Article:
a social experiment

photo credit: <a href=i’m starting a twitter experiment today. i’m tired of reading upstart blogger and listening to all the tales of how great his new product twitter rocket is.

i’ve no doubt it works.

however, i am left with a lingering skepticism: as great as the product may be, and as fantastic as a 50% payout on his affiliate program is (it’s actually unbelievably good), that still makes 50% in ashley morgan’s pocket. his recent @sixfigureluke campaign to promote a random schmoe to generate a six figure income in six months just means that ashley morgan will also be on a six figure payroll in that time. i can’t help but be skeptical.

but i’m left with a lingering doubt about generating even a modest amount of steady, passive income — am i doing the wrong thing by listening to the skeptic in me?

i’ve tried following upstart blogger’s example and find out how twitter rocket works without actually buying it. he himself did that with Twitter Traffic Machine and Brute Force Twitter. i didn’t have much hope in accomplishing anything in my searches, but i figured i had to at least look.

then i tried another tack – with our @ArcanePalette twitter account, i tried out Tweepular. lots of people use it, right? it suggests followers and reveals people who you follow who aren’t following back and vice versa. so i followed everyone who was following me, and unfollowed some people who weren’t and then added the first 200 (and some change) recommendations. huge mistake. my inbox was suddenly spammed with worthless marketing zombies and porn bots. i regretted what i did within 2 hours of doing it.

it can’t be that hard, right?

here’s the thing: like i said, i have no doubt twitter rocket works. way too many people are preaching its virtues for all of them to be creatures of ashley morgan’s imagination (as was accused by others of @BloggingHannah – she literally spends just about all day tweeting about Twitter Rocket). but i’m unwilling to shell out cash on anything that’s promoted that hard. it sounds too much like a scam. what i know of twitter rocket is:

  • it’s a process (as opposed to a software).
  • you spend about 30 minutes a day on it.
  • you can find targeted people to follow (and followers) that are in your niche.
  • you can pretty much tweet naturally as you would otherwise.
  • it’s easy.

my experiment: reverse engineer twitter rocket (or something close).

i’m a smart guy. i’ve been around the net for a long time. i also know how upstart blogger approaches things and what he’s good at, having read his blog for a while. i am a twitter rocket affiliate. mostly this is an experiment to see if i can figure out how twitter rocket works. or, failing that, at least figure out a process that i can use — let’s call it twitter schoolbus (my 4 year old loves Magic Schoolbus, and a schoolbus that can turn into an airplane, a spaceship, and an alagator is a good enough metaphor for my experiment).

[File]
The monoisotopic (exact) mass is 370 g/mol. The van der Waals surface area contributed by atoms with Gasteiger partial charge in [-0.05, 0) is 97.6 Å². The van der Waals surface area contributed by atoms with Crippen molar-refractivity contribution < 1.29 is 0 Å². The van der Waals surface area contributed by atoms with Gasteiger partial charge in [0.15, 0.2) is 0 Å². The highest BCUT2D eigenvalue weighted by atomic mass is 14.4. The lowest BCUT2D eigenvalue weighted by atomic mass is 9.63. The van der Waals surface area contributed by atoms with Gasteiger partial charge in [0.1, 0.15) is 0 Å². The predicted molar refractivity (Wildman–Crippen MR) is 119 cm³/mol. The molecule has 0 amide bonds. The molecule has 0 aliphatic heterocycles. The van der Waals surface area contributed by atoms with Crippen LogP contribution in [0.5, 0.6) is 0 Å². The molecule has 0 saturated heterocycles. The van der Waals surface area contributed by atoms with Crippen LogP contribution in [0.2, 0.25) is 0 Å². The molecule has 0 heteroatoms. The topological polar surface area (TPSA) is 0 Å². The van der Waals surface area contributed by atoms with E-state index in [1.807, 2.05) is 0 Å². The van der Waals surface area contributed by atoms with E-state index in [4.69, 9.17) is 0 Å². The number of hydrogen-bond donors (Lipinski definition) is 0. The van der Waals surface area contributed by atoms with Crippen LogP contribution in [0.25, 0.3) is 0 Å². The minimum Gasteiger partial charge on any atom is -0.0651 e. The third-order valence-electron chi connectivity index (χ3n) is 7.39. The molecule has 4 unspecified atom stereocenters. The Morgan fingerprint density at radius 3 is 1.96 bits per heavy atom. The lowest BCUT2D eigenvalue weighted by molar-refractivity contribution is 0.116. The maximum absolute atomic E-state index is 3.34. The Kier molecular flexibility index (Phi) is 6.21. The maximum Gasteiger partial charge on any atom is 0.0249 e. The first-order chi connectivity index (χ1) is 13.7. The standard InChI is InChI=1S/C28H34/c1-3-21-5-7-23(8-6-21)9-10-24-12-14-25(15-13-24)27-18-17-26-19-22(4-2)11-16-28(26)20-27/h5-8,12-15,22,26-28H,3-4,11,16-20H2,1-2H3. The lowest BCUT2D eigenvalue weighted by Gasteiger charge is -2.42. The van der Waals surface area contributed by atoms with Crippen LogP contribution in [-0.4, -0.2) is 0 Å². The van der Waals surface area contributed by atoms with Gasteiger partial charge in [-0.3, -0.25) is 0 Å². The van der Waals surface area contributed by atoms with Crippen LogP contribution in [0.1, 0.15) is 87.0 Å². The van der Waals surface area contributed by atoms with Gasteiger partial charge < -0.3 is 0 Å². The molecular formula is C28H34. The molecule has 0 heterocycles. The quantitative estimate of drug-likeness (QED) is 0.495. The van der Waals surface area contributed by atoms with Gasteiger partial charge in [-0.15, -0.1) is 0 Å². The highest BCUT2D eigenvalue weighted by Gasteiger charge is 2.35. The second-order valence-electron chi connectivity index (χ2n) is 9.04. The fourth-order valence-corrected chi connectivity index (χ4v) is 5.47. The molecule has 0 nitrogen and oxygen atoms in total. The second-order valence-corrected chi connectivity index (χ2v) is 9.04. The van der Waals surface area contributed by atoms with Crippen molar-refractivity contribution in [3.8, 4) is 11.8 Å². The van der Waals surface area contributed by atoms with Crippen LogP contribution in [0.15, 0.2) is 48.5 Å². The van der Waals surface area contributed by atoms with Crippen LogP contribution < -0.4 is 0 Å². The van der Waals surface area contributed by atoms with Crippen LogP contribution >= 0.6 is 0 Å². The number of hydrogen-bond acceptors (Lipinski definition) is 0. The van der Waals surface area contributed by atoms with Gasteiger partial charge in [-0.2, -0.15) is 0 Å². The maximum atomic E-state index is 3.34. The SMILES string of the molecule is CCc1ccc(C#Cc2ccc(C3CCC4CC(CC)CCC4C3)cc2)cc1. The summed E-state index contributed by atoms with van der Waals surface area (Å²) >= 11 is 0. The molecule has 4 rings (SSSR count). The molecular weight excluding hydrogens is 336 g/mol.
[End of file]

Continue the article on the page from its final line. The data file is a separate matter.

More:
i am going to create a new twitter account and try my theories. as soon as i test them, i will post what i’m doing. because i’m also sick of everyone saying “i’m letting you in on my secrets” without actually letting anyone in on anything (without paying, that is). and if i can generate at least $97 through twitter rocket affiliate links, then i will buy twitter rocket just to appease my curiosity.

what’s my real goal? this blog gets very little traffic.  i think it could do better.  the theory is that if your twitter following is big enough, you can drive a good amount of that to your blog and generate your passive income if you have well placed ads.  at this point, i’m not concerned about making money, although it would be nice.  all i’m trying to do right now is to drive some traffic to my site without feeling like a spammer, or part of some crazy pyramid scheme, or using black hat seo techniques.  if i do make money, well, so much the better.

let the experiment begin: @teh_s3quence

16 Replies to “a social experiment”

  1. Well, you've just earned yourself another reader. If nothing else, the buzz surrounding Twitter Rocket led me to find your site via a comment on another site via a comment on another site via… you get the idea.

    NOTE: I did not find your site via Twitter. However, I am in the skeptic boat with you, especially as I had a sneaking suspicion that Avon Blake (who was heavily marketed by Upstart Blogger when avonblake.com launched about that same time that Hannah Solo did, but who's site is now a parking page) and Hannah Solo are either friends or alternate identities that Morgan uses to market UB and affiliate products.

    I may just try the Twitter Rocket affiliate technique and purchase it if I make enough money from it. Then again, I'm not so sure I really want to market a product that I cannot trust as being quality.

    In any case, I will definitely be reading your site and your updates on the experiment.

    1. thanks ian. i guess i'm inadvertently riding the twitter rocket wave since i'm getting all these new hits since i've been blogging about it.